What Is a Quitclaim Deed?
Published on:July 28, 2016
What Is a Quitclaim Deed?

There may come a time when you need the services of an experienced real estate attorney to help you clarify an aspect of your property ownership, or make changes to existing arrangements. In real estate law, there are several tools an attorney can use to get the results their clients are looking for. One of the more common legal tools available is the quitclaim deed. Whether you may or may not have heard of a quitclaim deed, every property owner should know what a quitclaim deed is and when it can be used.

What Is A Quitclaim Deed?

A quitclaim deed either transfers ownership of a property, or removes one part from property ownership. The quitclaim deed is an important tool used in estate planning, divorce proceedings, and child care arrangements. Whenever you are talking about the possibility of changing the name of a property owner in any way, you are talking about a quitclaim deed.

To Remove A Party From The Deed

Quitclaim deeds are commonly used in divorces to remove one or both parties from the property ownership papers. If you are keeping the house and your spouse is giving up ownership, then you would get your spouse to sign a quitclaim deed. If both spouses agree to transfer the marriage property to a third-party, then a quitclaim deed would be used.

It is important to note that a quitclaim deed does not change the financing arrangements in any way. If your spouse signs a quitclaim deed to be removed as a property owner but they are a co-signer on the mortgage, the quitclaim deed does not remove your spouse from the mortgage. However, the executed quitclaim deed allows you to refinance the house to remove your spouse from the mortgage.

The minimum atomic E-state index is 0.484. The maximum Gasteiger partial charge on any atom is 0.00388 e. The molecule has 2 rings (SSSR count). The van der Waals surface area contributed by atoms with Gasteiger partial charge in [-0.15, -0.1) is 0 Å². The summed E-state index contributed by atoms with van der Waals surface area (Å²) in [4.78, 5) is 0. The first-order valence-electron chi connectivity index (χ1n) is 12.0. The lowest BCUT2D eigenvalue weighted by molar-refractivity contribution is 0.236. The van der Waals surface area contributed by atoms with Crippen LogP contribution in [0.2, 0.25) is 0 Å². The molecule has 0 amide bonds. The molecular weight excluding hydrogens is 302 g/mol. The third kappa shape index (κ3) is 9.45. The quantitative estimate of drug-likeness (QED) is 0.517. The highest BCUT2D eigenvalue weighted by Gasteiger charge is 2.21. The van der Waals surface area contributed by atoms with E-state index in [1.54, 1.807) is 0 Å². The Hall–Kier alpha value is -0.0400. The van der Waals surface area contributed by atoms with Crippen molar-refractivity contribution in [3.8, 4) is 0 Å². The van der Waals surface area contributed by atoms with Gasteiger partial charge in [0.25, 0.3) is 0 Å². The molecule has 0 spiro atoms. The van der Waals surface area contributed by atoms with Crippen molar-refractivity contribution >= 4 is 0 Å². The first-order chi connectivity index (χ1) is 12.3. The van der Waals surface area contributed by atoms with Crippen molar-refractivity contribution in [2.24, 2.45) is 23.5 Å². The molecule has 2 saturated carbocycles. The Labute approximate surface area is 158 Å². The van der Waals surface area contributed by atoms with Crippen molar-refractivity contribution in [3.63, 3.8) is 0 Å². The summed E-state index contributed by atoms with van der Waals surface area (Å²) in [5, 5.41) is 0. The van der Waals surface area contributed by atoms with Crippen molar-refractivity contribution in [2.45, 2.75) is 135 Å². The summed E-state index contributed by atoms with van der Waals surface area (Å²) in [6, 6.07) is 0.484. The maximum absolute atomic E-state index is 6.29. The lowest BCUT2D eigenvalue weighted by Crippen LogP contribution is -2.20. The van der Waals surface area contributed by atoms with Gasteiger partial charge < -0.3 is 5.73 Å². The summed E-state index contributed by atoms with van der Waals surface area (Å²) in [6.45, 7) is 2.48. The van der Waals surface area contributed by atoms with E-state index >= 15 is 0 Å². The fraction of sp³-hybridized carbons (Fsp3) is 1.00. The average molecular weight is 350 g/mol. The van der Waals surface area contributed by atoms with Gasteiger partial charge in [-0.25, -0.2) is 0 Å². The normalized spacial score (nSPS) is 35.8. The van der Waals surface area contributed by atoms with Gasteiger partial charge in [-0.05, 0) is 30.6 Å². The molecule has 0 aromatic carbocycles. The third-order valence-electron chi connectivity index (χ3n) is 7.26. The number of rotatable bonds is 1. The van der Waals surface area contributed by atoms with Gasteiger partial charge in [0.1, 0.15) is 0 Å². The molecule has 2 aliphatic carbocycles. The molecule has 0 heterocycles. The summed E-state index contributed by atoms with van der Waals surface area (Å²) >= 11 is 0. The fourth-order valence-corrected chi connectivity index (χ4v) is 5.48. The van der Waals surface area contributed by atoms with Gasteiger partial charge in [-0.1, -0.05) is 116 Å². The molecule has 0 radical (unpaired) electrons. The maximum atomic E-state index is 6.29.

Add A Party To The Deed

If you remarry after your divorce and want your new spouse to be on the ownership papers for your home, then you would both sign the same quitclaim deed. The property would be transferred to just your ownership, to the joint ownership of the two of you. Once again, this does not add your spouse to the mortgage. The mortgage is a separate agreement that must be dealt with on its own.

Transferring Property To An Heir

A quitclaim deed is used by the courts to transfer property from person to another in the event that the property owner has passed away. Addressing the problem of an existing mortgage on a home that was transferred to an heir is different from state to state.

It is important to have a knowledgeable attorney on your side to work through the details with the finance company to determine what can be done to make sure the heir has full access to the property.

A quitclaim deed is a standard agreement that an experienced real estate attorney can have processed in a short period of time. Before you allow your attorney to file your quitclaim deed, you should proofread it for accuracy. Some of the most common problems occurring with quitclaim deeds come from misspelled names and incorrect property addresses.

If you are discussing a divorce with your spouse, then be sure to bring up the subject of a quitclaim deed. In some cases, a spouse may require a financial settlement before signing off on a property. This is the type of arrangement that should only be negotiated through an experienced attorney.